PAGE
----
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Asian J Psychiatr. 2013 Oct;6(5):373-9. doi: 10.1016/j.ajp.2013.03.011. Epub 2013 May 7.

Characteristics of overdose and non-overdose suicide attempts in a multi-ethnic Asian society.

Author information

1
Department of Community Medicine and School of Public Health, Faculty of Medicine, University of Hong Kong, Hong Kong. Electronic address: kkmak@graduate.hku.hk.

Abstract

BACKGROUND:

Overdosing is an accessible method adopted by people attempting suicide in city settings.

AIMS:

This study aimed to compare the trends and characteristics of people attempting suicide by drug overdose and by other methods in Singapore.

METHODS:

This study examined the medical records of 628 patients who were admitted to a university hospital in Singapore, between January 2004 and December 2006. Patients were classified as overdose and non-overdose persons attempting suicide for comparisons of demographic and suicidal characteristics. Logistic regression was used to determine the odds ratios of various factors associated with self-perceived lethality of the suicide attempt. Patterns of monthly and weekly variations in the frequencies of suicide attempts were also analyzed.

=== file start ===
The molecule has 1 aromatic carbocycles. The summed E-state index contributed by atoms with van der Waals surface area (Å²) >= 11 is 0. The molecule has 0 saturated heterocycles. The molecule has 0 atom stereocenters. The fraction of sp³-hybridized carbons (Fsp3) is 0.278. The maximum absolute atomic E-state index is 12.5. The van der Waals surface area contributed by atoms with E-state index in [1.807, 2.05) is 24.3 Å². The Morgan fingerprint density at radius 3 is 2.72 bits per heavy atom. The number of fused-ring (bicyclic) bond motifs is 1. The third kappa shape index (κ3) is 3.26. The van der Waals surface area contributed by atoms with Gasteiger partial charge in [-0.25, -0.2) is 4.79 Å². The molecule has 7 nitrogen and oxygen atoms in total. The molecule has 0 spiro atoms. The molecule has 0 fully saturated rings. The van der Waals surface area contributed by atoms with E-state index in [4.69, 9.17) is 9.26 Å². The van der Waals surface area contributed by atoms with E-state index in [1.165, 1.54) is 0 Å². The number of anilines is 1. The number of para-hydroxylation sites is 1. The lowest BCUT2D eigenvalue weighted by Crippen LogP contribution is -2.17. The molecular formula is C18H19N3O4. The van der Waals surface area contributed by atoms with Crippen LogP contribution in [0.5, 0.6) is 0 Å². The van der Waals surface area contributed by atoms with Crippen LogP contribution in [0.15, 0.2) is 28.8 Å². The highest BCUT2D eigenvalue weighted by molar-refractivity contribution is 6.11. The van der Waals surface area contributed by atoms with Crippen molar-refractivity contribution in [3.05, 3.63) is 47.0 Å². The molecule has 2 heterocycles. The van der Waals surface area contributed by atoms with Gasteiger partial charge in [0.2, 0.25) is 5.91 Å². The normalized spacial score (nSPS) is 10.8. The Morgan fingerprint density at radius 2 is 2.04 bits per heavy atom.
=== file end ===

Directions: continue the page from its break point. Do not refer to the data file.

RESULTS:

The percentages of Chinese people was higher in the non-overdose group (71.5% vs. 62.9%), while the percentages of Malay and Indian people were higher in the overdose group (31.6% vs. 18.5%). The female gender (OR=0.36, p=0.04) and admission of suicide intention (OR=7.11, p<0.001) were significantly associated with higher perceived lethality of the suicide method in the non-overdose group. Suicide attempts occurred more frequently between May and November, and on Tuesdays.

CONCLUSIONS:

Gender and ethnic differences between overdose and non-overdose people attempting suicide were found. Temporal variations of suicidal cases were also noted.

KEYWORDS:

Ethnicity; Overdose; Singapore; Suicide

PMID:
24011683
DOI:
10.1016/j.ajp.2013.03.011
[Indexed for MEDLINE]

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